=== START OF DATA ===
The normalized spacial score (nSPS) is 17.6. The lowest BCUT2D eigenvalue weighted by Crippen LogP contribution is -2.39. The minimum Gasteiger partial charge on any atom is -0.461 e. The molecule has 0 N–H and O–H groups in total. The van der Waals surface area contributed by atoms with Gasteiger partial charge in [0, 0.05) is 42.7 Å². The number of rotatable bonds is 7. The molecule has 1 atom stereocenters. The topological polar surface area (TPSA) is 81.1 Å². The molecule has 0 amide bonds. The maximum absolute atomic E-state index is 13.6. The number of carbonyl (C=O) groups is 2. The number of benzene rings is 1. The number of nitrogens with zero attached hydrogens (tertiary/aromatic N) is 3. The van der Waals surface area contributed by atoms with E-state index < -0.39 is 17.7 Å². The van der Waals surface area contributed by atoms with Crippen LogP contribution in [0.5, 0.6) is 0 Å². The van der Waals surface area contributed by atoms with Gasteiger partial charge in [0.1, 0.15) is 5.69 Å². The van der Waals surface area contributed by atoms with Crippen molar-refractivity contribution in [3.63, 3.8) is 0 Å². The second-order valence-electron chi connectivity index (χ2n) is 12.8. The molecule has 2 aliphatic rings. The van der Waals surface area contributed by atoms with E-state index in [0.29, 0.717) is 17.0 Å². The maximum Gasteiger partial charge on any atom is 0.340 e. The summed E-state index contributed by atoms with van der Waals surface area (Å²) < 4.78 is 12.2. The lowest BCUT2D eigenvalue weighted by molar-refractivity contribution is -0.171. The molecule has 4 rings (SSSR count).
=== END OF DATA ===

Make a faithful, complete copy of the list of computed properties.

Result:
The normalized spacial score (nSPS) is 17.6. The lowest BCUT2D eigenvalue weighted by Crippen LogP contribution is -2.39. The minimum Gasteiger partial charge on any atom is -0.461 e. The molecule has 0 N–H and O–H groups in total. The van der Waals surface area contributed by atoms with Gasteiger partial charge in [0, 0.05) is 42.7 Å². The number of rotatable bonds is 7. The molecule has 1 atom stereocenters. The topological polar surface area (TPSA) is 81.1 Å². The molecule has 0 amide bonds. The maximum absolute atomic E-state index is 13.6. The number of carbonyl (C=O) groups is 2. The number of benzene rings is 1. The number of nitrogens with zero attached hydrogens (tertiary/aromatic N) is 3. The van der Waals surface area contributed by atoms with E-state index < -0.39 is 17.7 Å². The van der Waals surface area contributed by atoms with Crippen LogP contribution in [0.5, 0.6) is 0 Å². The van der Waals surface area contributed by atoms with Gasteiger partial charge in [0.1, 0.15) is 5.69 Å². The van der Waals surface area contributed by atoms with Crippen molar-refractivity contribution in [3.63, 3.8) is 0 Å². The second-order valence-electron chi connectivity index (χ2n) is 12.8. The molecule has 2 aliphatic rings. The van der Waals surface area contributed by atoms with E-state index in [0.29, 0.717) is 17.0 Å². The maximum Gasteiger partial charge on any atom is 0.340 e. The summed E-state index contributed by atoms with van der Waals surface area (Å²) < 4.78 is 12.2. The lowest BCUT2D eigenvalue weighted by molar-refractivity contribution is -0.171. The molecule has 4 rings (SSSR count).